When we say track, we don’t just mean checking the location of your goods. We mean staying on top of your shipment. Before you start the process with a shipping company, ensure you know how long your shipment is going to take to get to you. Production and transit times are good things to know. If your product is going to take 6 weeks to make and then another 6 weeks to ship to you, you’re going to want to know in advance!

Be sure to ask your shipping company for:

• Estimated departure and arrival date into the UK
• Name of the vessel to enable you to track it yourself
• Estimated delivery date for your address

6. Prepare for Customs

When your goods are in transit, you will need to prepare the following for your shipment to clear customs:

• Commercial Invoice from your supplier to present to customs when your shipment arrives.
• A Bill of Lading – This proves that you are the legal owner of the shipment.
• An EORI number – This will vary depending on whether you are a VAT registered business. Most shipping companies will arrange this for you, the most you will need to do in this case is to send the form to HMRC.
• Commodity codes so that HMRC are aware of what the shipment is.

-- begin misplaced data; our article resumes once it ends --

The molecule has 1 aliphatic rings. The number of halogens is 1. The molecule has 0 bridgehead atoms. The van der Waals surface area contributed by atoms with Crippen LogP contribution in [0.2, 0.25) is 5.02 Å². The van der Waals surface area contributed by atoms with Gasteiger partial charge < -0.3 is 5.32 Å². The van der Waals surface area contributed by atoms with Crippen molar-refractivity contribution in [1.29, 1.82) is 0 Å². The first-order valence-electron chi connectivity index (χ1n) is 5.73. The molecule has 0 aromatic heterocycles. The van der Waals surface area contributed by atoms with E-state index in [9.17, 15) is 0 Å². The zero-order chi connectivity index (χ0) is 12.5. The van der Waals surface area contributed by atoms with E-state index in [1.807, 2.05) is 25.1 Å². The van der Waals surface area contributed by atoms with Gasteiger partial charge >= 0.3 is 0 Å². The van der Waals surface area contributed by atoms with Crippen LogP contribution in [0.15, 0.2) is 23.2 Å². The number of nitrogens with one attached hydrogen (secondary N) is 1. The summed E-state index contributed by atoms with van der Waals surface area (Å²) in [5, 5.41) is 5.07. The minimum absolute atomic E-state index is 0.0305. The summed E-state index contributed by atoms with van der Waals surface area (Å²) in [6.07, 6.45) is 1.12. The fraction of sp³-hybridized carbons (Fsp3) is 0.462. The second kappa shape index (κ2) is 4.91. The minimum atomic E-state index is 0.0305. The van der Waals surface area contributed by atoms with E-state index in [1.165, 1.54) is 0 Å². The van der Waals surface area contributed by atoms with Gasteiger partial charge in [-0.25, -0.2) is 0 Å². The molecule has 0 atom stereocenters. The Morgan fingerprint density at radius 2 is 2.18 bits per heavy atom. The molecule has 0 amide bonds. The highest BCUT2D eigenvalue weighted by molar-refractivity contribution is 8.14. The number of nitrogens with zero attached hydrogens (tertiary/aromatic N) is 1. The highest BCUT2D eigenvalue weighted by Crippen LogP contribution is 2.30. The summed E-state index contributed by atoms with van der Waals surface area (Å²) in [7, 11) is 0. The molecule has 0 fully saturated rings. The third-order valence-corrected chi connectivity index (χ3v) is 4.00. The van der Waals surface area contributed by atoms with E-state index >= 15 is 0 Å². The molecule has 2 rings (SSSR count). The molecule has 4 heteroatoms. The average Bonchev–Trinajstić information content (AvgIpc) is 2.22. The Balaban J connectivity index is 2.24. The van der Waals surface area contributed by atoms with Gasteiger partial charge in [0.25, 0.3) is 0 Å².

7. Pay your Invoice

Once your goods have arrived into the UK, we would advise settling your invoice as soon as possible as your shipping company would have paid a significant amount in Duty and VAT on your behalf. You will generally receive your invoice between customs receiving your goods and delivery and it is generally paid via bank transfer.

8. Plan your Delivery

When planning for your delivery, consider the following:

• Delivery address – Does the delivery address of your shipment have sufficient storage solutions for your goods? If not, you may need to consider renting a storage space.
• Size and weight of shipment – If your cargo is bulky or heavy you may need a tail-lift delivery or extra man power to help with unloading.
• Time of delivery – Plan ahead and ensure that your goods are delivered at a time when your storage facility is open.
• If you are delivering directly to an Amazon warehouse, you may need your supplier to label the cartons to ensure it can be identified.

sea freight china

A Guide to Sea Freight Shipping from China